Ever wondered what it might be like to live through a revolution? A revolution which puts women and young people at the leading edge of change? When society as you know it and all its institutions are turned upside down, virtually overnight, in the pursuit of ideals such as women’s equality or true democracy or environmental protection? Ideals which you may be passionate about but which constantly crash into walls erected by a society which puts profit before people and planet.
There is a revolution going on right now. A feminist revolution, led by women, in Syria of all places – a country of death, destruction, dust and despair, if we are to believe what we see on our TV screens. When I visited Rojava (now the Democratic Federation of Northern Syria) in 2016, all the journalists were heading to the front line. Among the forces that drove ISIS out of Raqqa – a battle of huge significance to the West – were a number of Kurdish women but you would have had to be extremely attentive to the news to notice them fighting alongside the men.
Influenced by the ideas of Abdullah Öcalan, the leader of the Kurdish freedom struggle, currently imprisoned in Turkey, who believed that "A country can’t be free unless the women are free," the women of Rojava set about building a society on the principles of democratic confederalism. With President Assad distracted by the rebel uprising in the south of Syria, the Kurds in this northern strip of land, an oppressed minority, were able to proceed with an almost bloodless revolution.
Neighbourhoods were formed into communes co-led by a man and a woman, which had committees to deal with local issues like health, conflict resolution and education, which had a guaranteed 40% quota for each sex. Representatives were elected by the local people and this structure was replicated all the way up to city level.
Alongside this structure was an unprecedented, women-only governance structure which had the right to veto any policies affecting women’s rights. Shortly after the women’s ministry was set up in 2014, a huge number of women-friendly laws were introduced; polygamy, child marriage and forced marriage were banned. Sharia courts which flourished under Assad and ISIS were disbanded.
What is life like for young women living in a revolutionary society? I particularly wanted to speak to women from different religious and ethnic backgrounds because the revolution is Kurdish-led but actively inclusive of all minorities, to the extent that the Kurds have voluntarily surrendered their majority in this area by sharing power with Arabs and Syriac Christians in parliament.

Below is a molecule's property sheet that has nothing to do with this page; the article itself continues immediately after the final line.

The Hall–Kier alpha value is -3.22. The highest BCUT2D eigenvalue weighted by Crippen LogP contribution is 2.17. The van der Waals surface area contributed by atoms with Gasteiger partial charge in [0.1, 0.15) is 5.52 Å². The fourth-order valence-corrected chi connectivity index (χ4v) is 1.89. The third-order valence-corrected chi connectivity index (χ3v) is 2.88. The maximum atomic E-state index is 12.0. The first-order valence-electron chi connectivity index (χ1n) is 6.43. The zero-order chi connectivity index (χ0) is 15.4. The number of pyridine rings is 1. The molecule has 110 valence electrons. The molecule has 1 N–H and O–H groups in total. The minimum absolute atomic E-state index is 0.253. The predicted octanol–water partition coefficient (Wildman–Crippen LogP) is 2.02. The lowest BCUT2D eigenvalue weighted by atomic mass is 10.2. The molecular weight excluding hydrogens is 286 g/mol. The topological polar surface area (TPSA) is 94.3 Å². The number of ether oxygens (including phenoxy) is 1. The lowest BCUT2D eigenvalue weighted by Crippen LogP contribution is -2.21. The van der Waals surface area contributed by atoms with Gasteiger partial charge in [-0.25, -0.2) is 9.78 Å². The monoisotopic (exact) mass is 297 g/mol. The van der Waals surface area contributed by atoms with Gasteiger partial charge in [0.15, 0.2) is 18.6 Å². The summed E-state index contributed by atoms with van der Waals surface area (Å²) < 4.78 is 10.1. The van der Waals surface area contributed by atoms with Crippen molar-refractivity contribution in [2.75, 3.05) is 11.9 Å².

Soza Qamishlo, a 22-year-old Kurdish woman, signed up with the women’s defence forces, YPJ, along with her sister in 2013, a month after the unit was formed. Coming from a family of revolutionaries, her decision to join the YPJ filled her father with pride. Although it was an easy decision, it is one that is constantly tested. She finds it hard to describe the pain she feels at the loss of her friends in the war, and the death of her sister in 2017. During the fighting there is a numbness, she says; the pain comes later. One of the most frightening moments she faced was when her fellow fighters ran away and she was left alone to confront ISIS.
Soza is a serious young woman who forswears marriage, wants to write books about her time in the YPJ and dreams of meeting Öcalan. She, like others I have spoken to in the YPJ, downplays the 'gals with guns' angle; their training focuses on their cause and history, on why women have to stand firm against the patriarchy. She says ISIS "didn’t give them a chance to protect themselves any other way".
Until Raqqa, the de facto capital of the ISIS caliphate, was liberated in 2017, life for women in the city was like "living in a room with closed doors," says Khawla Issa, a 27-year-old Arab woman. Her father used to run a cheese and bread stall in the market to sustain a family of 11 children which included 10 girls and one boy. After he lost his foot in an accident, three of Khawla's sisters took over the running of the market stall but once ISIS occupied Raqqa in 2014, women were no longer allowed to go out without a male guardian. This spelled starvation for the family, who had to rely on occasional handouts of bread from ISIS.